Some sites go as far as to say that the 'spark of life' in fertilised eggs make them taste better, but I've also seen it stated (pdf) that unfertilized and fertilised have precisely the same nutritional profile. Perhaps the marker of fertilized egg is most useful at giving an indication of the likely to be more humane type of free range condition in which the chickens are kept. The down side would be that you have to ensure the eggs are kept refrigerated at all times, to avoid them becoming chicks!

Numerous industry sites emphasise the impact on the flavour and quality of the egg that comes from the food and water given to the hens (some go as far as saying that these are the only things that impact the flavour, with animal welfare irrelevant to taste) – so for the best tasting egg, look out for details on the package about the nutritional profile of the feed, and perhaps the fact the farm makes their own blend.

Another interesting character in the world of Japanese poultry is the jidori / 地鶏. In Japan this is a legally defined type of chicken, used mainly for meat, which must have a genealogy of over 50% of Japanese "indigenous" breed of chicken (defined as from at least before the Meiji period, that's an interesting link by the way), be over 80 days old, and be reared with fewer than 10 birds per 1m² from 28 days old. It's an offense to market something as jidori which doesn't meet JAS specifications. There are some places selling eggs from jidori birds.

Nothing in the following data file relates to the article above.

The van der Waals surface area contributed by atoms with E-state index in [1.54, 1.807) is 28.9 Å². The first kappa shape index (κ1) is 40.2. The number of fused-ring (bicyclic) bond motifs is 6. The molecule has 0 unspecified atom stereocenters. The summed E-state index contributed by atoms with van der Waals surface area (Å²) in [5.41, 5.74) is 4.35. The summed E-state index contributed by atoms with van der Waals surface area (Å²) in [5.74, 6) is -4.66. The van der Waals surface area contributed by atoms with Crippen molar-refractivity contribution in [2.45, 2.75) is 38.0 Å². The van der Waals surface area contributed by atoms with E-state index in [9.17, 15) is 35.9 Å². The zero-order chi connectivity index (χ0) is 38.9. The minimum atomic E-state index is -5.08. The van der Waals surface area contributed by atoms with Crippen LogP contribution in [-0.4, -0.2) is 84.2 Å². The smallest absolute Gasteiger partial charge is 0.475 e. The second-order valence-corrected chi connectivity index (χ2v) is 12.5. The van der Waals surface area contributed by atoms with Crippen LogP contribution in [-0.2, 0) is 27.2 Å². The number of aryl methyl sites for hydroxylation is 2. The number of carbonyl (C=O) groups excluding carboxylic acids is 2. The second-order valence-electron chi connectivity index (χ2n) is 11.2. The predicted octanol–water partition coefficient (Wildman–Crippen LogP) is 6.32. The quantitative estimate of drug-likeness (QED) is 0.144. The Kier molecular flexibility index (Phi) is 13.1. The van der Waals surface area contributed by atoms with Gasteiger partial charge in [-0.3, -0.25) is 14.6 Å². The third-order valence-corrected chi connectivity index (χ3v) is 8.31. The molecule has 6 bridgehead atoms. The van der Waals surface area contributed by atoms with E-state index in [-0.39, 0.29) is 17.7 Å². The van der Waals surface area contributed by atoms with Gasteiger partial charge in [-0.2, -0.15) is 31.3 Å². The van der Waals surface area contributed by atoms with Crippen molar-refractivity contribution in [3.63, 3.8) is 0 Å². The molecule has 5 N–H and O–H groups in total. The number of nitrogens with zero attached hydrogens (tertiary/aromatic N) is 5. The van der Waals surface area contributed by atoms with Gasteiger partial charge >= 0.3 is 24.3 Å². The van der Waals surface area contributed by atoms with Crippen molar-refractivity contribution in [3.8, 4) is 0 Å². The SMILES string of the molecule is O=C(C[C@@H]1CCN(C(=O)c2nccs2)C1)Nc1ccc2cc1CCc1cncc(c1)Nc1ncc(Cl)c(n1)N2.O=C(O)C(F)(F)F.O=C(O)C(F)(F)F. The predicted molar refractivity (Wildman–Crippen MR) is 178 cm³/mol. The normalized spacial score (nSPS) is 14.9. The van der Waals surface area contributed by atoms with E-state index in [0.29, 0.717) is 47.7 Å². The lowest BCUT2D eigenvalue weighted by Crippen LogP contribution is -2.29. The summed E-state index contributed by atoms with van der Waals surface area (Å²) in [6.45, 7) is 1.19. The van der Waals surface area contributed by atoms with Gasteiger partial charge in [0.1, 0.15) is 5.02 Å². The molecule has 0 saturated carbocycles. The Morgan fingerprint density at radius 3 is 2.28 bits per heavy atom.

The main types of jidori chicken are Nagoya cochin / 名古屋コーチン, Satsuma jidori / 薩摩地鶏 and Hinaidori / 比内地鶏, along with the gamecock Okukuji shamo. I was interested to learn that the term jidori is now trademarked... in the US! An enterprising US businessman Dennis Mao, started producing chickens in California in the jidori-style, and his business now supplies many of the famous restaurants who want "jidori" on their menu.

Here are just a few places to try ordering free range eggs in Japan, if you don't find them at your local super.

I'd very much like to pay a visit to one or two of these farms and learn a bit more about how humane egg production works in Japan and what the legal definitions of more of the terms are.
If I get the chance to do a field trip, I'll report back!

1 comment:

  1. Chantelle LAugust 13, 2014

    Very interesting and informative, thank you for writing about free range eggs in Japan, Stacey. There are battery eggs in Australia (my country of origin) as well, but consumers are reasonably informed and can make a choice at the supermarket. I am disappointed that the issue of chicken wefare is so low on the radar in Japan. After living in Japan for the past five months, I have yet to see free range eggs for sale in the major supermarkets.